Faith is the substance of things hoped for - Εστι δε πιστις ελπιζομενων ὑποστασις· Faith is the Subsistence of things hoped for; πραγματων ελεγχος ου βλεπομενων· The Demonstration of things not seen. The word ὑποστασις, which we translate substance, signifies subsistence, that which becomes a foundation for another thing to stand on. And ελεγχος signifies such a conviction as is produced in the mind by the demonstration of a problem, after which demonstration no doubt can remain, because we see from it that the thing is; that it cannot but be; and that it cannot be otherwise than as it is, and is proved to be. Such is the faith by which the soul is justified; or rather, such are the effects of justifying faith: on it subsists the peace of God which passeth all understanding; and the love of God is shed abroad in the heart where it lives, by the Holy Ghost. At the same time the Spirit of God witnesses with their spirits who have this faith that their sins are blotted out; and this is as fully manifest to their judgment and conscience as the axioms, "A whole is greater than any of its parts;" "Equal lines and angles, being placed on one another, do not exceed each other;" or as the deduction from prop. 47, book i., Euclid: "The square of the base of a right-angled triangle is equal to the difference of the squares of the other two sides." Ελεγχος is defined by logicians, Demonstratio quae fit argumentis certis et rationibus indubitatis, qua rei certitudo efficitur. "A demonstration of the certainly of a thing by sure arguments and indubitable reasons." Aristotle uses it for a mathematical demonstration, and properly defines it thus: Ελεγχος δε εστις ὁ μη δυνατος αλλως εχειν, αλλ 'οὑτως ὡς ἡμεις λεγομεν, "Elenchos, or Demonstration, is that which cannot be otherwise, but is so as we assert." Rhetor. ad Alexand., cap. 14, περι ελεγχου . On this account I have adduced the above theorem from Euclid.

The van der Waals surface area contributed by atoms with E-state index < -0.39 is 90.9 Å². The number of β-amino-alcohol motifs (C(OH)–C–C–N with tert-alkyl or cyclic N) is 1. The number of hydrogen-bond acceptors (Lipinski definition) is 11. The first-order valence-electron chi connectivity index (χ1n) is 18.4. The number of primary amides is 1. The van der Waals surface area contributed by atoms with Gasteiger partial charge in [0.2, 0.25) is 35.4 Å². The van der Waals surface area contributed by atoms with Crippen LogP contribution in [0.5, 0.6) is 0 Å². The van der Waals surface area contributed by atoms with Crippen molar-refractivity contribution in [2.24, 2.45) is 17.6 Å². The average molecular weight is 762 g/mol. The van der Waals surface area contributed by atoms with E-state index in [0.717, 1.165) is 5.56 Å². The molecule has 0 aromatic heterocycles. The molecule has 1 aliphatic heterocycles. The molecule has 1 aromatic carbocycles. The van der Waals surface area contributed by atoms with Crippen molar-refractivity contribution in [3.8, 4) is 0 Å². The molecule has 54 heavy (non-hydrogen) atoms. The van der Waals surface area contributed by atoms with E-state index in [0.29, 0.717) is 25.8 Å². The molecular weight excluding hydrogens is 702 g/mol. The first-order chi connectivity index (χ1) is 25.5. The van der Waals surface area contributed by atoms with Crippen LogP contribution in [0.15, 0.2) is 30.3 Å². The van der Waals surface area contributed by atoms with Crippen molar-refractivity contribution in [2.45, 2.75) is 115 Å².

Things hoped for - Are the peace and approbation of God, and those blessings by which the soul is prepared for the kingdom of heaven. A penitent hopes for the pardon of his sins and the favor of his God; faith in Christ puts him in possession of this pardon, and thus the thing that was hoped for is enjoyed by faith. When this is received, a man has the fullest conviction of the truth and reality of all these blessings though unseen by the eye, they are felt by the heart; and the man has no more doubt of God's approbation and his own free pardon, than he has of his being.
In an extended sense the things hoped for are the resurrection of the body, the new heavens and the new earth, the introduction of believers into the heavenly country, and the possession of eternal glory.
The things unseen, as distinguished from the things hoped for, are, in an extended sense, the creation of the world from nothing, the destruction of the world by the deluge, the miraculous conception of Christ, his resurrection from the dead, his ascension to glory, his mediation at the right hand of God, his government of the universe, etc., etc., all which we as firmly believe on the testimony of God's word as if we had seen them. See Macknight. But this faith has particular respect to the being, goodness, providence, grace, and mercy of God, as the subsequent verses sufficiently show.
Now faith is the substance of things hoped for - On the general nature of faith, see the notes on Mark 16:16. The margin here is, “ground or confidence.” There is scarcely any verse of the New Testament more important than this, for it states what is the nature of all true faith, and is the only definition of it which is attempted in the Scriptures. Eternal life depends on the existence and exercise of faith Mark 16:16, and hence, the importance of an accurate understanding of its nature. The word rendered “substance” - ὑπόστασις hupostasis- occurs in the New Testament only in the following places. In 2 Corinthians 9:4; 2 Corinthians 11:17; Hebrews 3:14, where it is rendered “confident” and “confidence;” and in Hebrews 1:3, where it is rendered “person,” and in the passage before us; compare the notes on Hebrews 1:3. Prof. Stuart renders it here “confidence;” Chrysostom, “Faith gives reality or substance to things hoped for.”